March 9, 2022

No permit required to carry handgun in public under bill headed to governor's desk

After quick and relatively easy passage by the House, the Senate debated the handgun carry permit bill on the floor – for the first time – for nearly three hours.  - (Brandon Smith/IPB News)

After quick and relatively easy passage by the House, the Senate debated the handgun carry permit bill on the floor – for the first time – for nearly three hours.

(Brandon Smith/IPB News)

Hoosiers will no longer have to get a permit to carry a handgun in public under a bill headed to the governor’s desk.

After quick and relatively easy passage by the House Tuesday, the Senate debated the bill on the floor – for the first time – for nearly three hours.

Almost every law enforcement organization in the state opposes the bill. They argue the permit system is the only way for frontline officers to know whether someone is allowed to carry a handgun.

But Sen. Jack Sandlin (R-Indianapolis), a former law enforcement officer, said police don't rely on the permit database.

"They depend upon their training in how they respond," Sandlin said.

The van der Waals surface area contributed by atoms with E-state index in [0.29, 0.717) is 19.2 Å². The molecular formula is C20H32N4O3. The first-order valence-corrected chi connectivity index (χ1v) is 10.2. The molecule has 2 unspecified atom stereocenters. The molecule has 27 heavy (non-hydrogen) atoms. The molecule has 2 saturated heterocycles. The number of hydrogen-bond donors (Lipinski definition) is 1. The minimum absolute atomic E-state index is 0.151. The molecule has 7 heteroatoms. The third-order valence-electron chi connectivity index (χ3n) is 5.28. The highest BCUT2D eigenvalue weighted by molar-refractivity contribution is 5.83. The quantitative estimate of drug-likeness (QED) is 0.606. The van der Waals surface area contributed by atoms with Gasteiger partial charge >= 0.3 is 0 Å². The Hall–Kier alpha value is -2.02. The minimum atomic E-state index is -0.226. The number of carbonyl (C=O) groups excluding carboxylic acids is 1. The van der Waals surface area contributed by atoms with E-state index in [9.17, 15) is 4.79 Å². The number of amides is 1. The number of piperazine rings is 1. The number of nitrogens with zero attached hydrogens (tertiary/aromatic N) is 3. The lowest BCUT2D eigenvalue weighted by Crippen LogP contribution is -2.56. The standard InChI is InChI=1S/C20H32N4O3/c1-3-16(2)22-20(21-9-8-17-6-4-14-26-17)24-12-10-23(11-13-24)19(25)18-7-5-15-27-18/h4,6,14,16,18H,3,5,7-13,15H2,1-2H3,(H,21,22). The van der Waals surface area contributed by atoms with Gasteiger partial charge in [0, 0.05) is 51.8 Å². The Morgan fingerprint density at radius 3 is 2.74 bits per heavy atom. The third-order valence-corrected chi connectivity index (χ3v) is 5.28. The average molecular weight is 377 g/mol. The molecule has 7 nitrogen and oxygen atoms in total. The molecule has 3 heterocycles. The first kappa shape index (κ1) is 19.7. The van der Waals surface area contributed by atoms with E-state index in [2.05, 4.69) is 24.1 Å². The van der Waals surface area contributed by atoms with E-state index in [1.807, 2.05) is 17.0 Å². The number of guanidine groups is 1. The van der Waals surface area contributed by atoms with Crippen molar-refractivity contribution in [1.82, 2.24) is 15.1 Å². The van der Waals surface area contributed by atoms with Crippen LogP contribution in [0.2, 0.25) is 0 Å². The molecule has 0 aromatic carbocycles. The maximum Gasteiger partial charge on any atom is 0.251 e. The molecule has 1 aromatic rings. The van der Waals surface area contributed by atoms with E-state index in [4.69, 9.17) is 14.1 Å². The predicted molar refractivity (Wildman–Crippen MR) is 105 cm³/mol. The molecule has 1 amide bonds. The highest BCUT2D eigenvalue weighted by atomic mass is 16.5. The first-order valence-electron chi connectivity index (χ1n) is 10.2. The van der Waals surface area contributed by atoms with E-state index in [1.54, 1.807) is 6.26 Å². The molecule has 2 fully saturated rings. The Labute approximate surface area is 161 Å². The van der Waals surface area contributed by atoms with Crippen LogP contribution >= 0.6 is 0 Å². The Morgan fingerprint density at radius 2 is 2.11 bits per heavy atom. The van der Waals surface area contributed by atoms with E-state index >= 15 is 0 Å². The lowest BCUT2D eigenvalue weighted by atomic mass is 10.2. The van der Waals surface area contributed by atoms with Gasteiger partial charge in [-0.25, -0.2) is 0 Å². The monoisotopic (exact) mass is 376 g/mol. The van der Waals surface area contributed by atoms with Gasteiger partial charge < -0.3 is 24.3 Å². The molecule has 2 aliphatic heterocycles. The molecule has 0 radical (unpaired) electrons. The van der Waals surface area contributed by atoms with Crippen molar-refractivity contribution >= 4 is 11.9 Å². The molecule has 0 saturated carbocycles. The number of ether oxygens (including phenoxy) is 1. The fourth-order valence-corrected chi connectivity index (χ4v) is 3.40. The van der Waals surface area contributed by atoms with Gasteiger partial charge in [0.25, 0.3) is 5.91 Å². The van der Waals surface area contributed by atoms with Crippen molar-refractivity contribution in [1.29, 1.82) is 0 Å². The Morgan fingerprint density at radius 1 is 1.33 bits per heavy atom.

Sen. Liz Brown (R-Fort Wayne) sharply disagreed. She said she wants police to have every tool they can.

"As my police chief said, 'Please give more weight to those on the streets and the frontlines.' I'm going to," Brown said. "I'm going to vote no. I'm going to back the blue."

READ MORE: Republican lawmakers poised to resurrect elimination of Indiana handgun carry permits

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Sen. Aaron Freeman (R-Indianapolis) said the permit system is only a burden on law-abiding citizens who shouldn’t have to ask the government for the right to carry.

“The bad guys, the criminals, the folks with a criminal record that are prohibited persons are walking the streets tonight, in Indianapolis, without a permit,” Freeman said.

About 13,000 Hoosiers had their handgun carry permits rejected or revoked in the last two years. Under the bill, opponents said, they wouldn’t know they’re barred from carrying.

People who aren't allowed to carry in public under the bill include those who've been convicted of felonies, people with a history of mental health challenges and those with records of alcohol or substance abuse.

Sen. Eddie Melton (D-Gary) pleaded with his colleagues to reject the measure.

“This will be dangerous," Melton said. "Have you ever seen a friend take their last breath from gun violence?”

The bill passed the Senate 30-20, with nine Republicans joining Democrats against it.

Contact reporter Brandon at bsmith@ipbs.org or follow him on Twitter at @brandonjsmith5.

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